[To reduce it to a simplistic kremlinology of corporations: 60s/70s, corps in turmoil, central control-strategy-clarity lost; 80s/90s, corps in new-tech heavy-ass consolidation; 2000+ corps again in turmoil, central csc lost again...]

Or maybe we'll be really lucky and the new Joni Mitchell will emerge...

mark s, Tuesday, 26 June 2001 00:00 (sixteen years ago) Permalink

nothing to add here at the moment, except, GREAT post, mark.

gareth, Tuesday, 26 June 2001 00:00 (sixteen years ago) Permalink

The slide upwards to angry-Robbie defiant-Madonna independent stardom, or the slide downwards into oh-poor-popstar irrelevance, are still both steps out of pop, though. The tone of the article is one of observation not 'worry'.

Your prog idea I need re-readings to get (or clarifications, heh heh heh) - but would a problem here not be the sheer expense of producing the packed-signal pop artefacts, which kind of limits their use outside the corporate control structure...? Or have I not understood?

Tom, Tuesday, 26 June 2001 00:00 (sixteen years ago) Permalink

Yes - very (characteristically) intelligent, (characteristically) brimming and bubbling with ideas as far as I can see. BUT I can't really follow it. I don't suppose you want to explain what that last big paragraph was saying?

the pinefox, Tuesday, 26 June 2001 00:00 (sixteen years ago) Permalink

Robbie Williams and Madonna = no longer pop ?!? Tom, dude, you're turning into the Joe Carducci of pop. Whatever definition of pop that excludes them would also exclude half the artists in the top 40, and that makes no sense, unless to you pop is only about intention and process and not about result.

Patrick, Tuesday, 26 June 2001 00:00 (sixteen years ago) Permalink

Joe Carducci's analysis is actually quite useful cos it forces you to get back to essentials. If we're going to use words like 'rock' and 'pop' we ought either to admit that they have no actual meaning at all beyond 'music' or we ought to consider what a tighter definition might be. I think in the end we might have to end up in the former position but it makes for interesting discussion (like this thread) to flirt with the latter.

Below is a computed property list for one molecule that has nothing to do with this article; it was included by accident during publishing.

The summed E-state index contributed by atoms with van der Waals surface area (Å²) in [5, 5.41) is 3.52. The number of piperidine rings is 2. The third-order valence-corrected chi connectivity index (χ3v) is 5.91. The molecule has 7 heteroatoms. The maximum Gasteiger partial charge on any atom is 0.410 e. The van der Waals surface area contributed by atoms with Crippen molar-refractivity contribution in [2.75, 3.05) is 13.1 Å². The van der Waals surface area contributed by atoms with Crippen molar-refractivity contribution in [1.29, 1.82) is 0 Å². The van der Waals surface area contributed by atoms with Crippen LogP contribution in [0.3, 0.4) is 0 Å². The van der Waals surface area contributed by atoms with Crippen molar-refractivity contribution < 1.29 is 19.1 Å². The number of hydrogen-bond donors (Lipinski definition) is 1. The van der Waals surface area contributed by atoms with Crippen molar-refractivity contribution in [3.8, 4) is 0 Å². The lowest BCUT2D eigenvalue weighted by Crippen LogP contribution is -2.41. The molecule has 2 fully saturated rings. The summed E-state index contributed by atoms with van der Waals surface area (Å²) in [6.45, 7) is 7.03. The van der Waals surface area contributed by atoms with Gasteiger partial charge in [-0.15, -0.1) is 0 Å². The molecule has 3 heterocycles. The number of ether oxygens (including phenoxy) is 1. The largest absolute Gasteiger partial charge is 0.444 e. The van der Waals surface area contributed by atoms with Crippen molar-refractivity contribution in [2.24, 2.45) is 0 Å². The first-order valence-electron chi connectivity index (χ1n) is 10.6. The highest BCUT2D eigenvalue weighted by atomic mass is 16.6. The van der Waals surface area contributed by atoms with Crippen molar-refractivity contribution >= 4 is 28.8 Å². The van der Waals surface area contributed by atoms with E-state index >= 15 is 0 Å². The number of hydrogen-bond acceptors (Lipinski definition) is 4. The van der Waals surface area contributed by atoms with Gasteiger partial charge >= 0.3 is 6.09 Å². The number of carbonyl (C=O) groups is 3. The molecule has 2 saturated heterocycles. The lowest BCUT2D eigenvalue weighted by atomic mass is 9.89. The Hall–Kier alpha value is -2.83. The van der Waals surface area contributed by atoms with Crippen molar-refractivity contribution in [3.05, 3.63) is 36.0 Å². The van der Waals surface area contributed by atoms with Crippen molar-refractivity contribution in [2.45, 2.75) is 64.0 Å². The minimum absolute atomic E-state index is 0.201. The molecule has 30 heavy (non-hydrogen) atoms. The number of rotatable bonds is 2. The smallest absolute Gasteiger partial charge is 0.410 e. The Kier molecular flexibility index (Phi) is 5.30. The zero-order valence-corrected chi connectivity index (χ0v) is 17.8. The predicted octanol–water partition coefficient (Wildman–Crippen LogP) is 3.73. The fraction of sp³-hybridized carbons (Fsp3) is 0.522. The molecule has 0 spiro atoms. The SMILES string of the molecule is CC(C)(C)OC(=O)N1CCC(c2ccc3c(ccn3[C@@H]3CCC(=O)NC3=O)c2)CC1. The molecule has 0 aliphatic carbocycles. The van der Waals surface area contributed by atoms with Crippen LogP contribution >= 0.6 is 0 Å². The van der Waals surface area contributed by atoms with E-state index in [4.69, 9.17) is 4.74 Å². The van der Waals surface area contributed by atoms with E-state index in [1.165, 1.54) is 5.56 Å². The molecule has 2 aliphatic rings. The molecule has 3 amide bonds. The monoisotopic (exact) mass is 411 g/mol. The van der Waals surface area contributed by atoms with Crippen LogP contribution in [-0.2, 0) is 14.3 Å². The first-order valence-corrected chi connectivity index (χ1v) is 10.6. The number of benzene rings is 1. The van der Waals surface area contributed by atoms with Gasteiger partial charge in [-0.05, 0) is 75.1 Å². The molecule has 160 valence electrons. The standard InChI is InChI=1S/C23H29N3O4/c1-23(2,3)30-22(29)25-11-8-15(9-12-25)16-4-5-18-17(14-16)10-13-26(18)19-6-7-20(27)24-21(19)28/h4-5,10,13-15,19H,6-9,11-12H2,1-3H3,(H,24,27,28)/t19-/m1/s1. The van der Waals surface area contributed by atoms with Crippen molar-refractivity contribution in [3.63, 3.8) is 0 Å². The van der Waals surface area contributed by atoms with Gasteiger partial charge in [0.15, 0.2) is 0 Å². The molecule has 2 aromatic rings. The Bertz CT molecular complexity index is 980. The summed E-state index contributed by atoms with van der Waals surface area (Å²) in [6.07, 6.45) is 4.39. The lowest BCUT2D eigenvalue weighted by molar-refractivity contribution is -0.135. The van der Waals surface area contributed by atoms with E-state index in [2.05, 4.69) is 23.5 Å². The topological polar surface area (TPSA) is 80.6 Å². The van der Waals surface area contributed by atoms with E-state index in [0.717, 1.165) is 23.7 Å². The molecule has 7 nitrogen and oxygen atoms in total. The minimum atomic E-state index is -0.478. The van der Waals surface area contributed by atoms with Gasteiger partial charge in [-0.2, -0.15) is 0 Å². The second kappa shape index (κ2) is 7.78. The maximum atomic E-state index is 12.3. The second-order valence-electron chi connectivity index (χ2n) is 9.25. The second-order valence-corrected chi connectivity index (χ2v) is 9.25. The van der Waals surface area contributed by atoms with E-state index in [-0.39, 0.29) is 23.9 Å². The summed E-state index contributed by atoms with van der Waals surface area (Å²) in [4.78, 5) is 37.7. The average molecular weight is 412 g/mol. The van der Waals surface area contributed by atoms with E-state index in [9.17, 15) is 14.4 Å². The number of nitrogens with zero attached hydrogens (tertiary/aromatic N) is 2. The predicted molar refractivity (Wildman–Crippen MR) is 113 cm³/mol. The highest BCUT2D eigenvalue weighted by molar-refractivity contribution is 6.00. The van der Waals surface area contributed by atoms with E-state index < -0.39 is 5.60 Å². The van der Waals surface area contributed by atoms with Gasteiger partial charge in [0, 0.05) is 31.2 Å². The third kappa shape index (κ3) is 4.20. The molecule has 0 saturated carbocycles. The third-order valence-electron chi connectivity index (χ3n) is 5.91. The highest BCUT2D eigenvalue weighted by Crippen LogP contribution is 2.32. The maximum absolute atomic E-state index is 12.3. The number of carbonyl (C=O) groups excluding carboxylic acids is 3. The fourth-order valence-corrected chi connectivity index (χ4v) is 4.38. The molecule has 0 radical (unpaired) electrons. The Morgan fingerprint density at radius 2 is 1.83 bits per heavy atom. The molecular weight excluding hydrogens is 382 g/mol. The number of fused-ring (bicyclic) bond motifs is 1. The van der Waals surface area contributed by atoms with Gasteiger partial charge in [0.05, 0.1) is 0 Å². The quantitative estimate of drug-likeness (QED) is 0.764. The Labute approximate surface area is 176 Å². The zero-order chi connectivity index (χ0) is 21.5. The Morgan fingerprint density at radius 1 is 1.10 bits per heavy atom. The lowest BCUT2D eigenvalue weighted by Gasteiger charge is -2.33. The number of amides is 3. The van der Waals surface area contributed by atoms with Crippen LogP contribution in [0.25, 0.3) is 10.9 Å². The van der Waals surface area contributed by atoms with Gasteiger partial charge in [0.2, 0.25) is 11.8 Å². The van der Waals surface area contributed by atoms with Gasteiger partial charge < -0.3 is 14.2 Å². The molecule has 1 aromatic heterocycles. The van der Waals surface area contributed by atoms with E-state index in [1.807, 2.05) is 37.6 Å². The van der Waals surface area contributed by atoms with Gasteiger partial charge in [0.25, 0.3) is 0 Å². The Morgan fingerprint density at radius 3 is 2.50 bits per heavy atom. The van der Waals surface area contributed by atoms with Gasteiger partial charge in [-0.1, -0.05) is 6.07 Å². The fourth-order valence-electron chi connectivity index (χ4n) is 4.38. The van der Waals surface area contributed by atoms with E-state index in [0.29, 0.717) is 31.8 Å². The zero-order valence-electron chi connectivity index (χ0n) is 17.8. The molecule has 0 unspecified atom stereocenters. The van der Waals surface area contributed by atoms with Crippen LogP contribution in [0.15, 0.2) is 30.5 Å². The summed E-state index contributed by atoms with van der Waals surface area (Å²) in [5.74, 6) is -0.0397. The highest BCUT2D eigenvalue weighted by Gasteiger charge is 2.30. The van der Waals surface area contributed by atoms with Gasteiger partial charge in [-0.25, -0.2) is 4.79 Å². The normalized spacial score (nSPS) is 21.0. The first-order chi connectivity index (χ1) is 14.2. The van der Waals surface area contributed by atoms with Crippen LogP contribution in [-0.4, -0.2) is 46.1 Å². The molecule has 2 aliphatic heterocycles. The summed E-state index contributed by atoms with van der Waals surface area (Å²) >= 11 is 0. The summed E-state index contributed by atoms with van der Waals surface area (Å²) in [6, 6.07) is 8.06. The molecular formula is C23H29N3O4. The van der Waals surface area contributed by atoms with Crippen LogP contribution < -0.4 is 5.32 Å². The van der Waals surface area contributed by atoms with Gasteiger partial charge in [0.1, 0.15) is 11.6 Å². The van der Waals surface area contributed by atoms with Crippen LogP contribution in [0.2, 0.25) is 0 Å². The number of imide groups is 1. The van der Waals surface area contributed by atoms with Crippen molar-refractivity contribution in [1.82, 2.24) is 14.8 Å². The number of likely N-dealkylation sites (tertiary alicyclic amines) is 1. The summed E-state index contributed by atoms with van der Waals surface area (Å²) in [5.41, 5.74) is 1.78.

Tom, Tuesday, 26 June 2001 00:00 (sixteen years ago) Permalink

Also "steps out of pop" != "no longer pop". It would seem equally wrongheaded to me to deny that Madonna now is a different kind of thing than Madonna in 1984, as to say that what she is is not "pop". Maybe she's moved from being Pop in the tight sense of my article to "pop" in the broad shorthand sense.

Or maybe I should call my-definition 'pop' something like Absolute Pop to acknowledge the existence of a fuzzier and more nebulous category which exists in the grey zone between it and, say, Cat Power ;)

Tom, Tuesday, 26 June 2001 00:00 (sixteen years ago) Permalink

Brane sleeps once more, the soft doze of the justified ancients. Soon — this they knew — they would be on the move again, further down and further in. Where Saknusem's scratched glyph remained to be read, they could follow. But to light and knowledge, or just further heat and murk and monsters?

Many tumble in, but few return to the sunlit lands...

mark s, Tuesday, 26 June 2001 00:00 (sixteen years ago) Permalink

2000+ corps again in turmoil

Howzat? Time Warner's (and the other 3's) grip on radio stations, the Top 40, etc. is icier than ever, and even more monolithic. I don't think it's just a pose.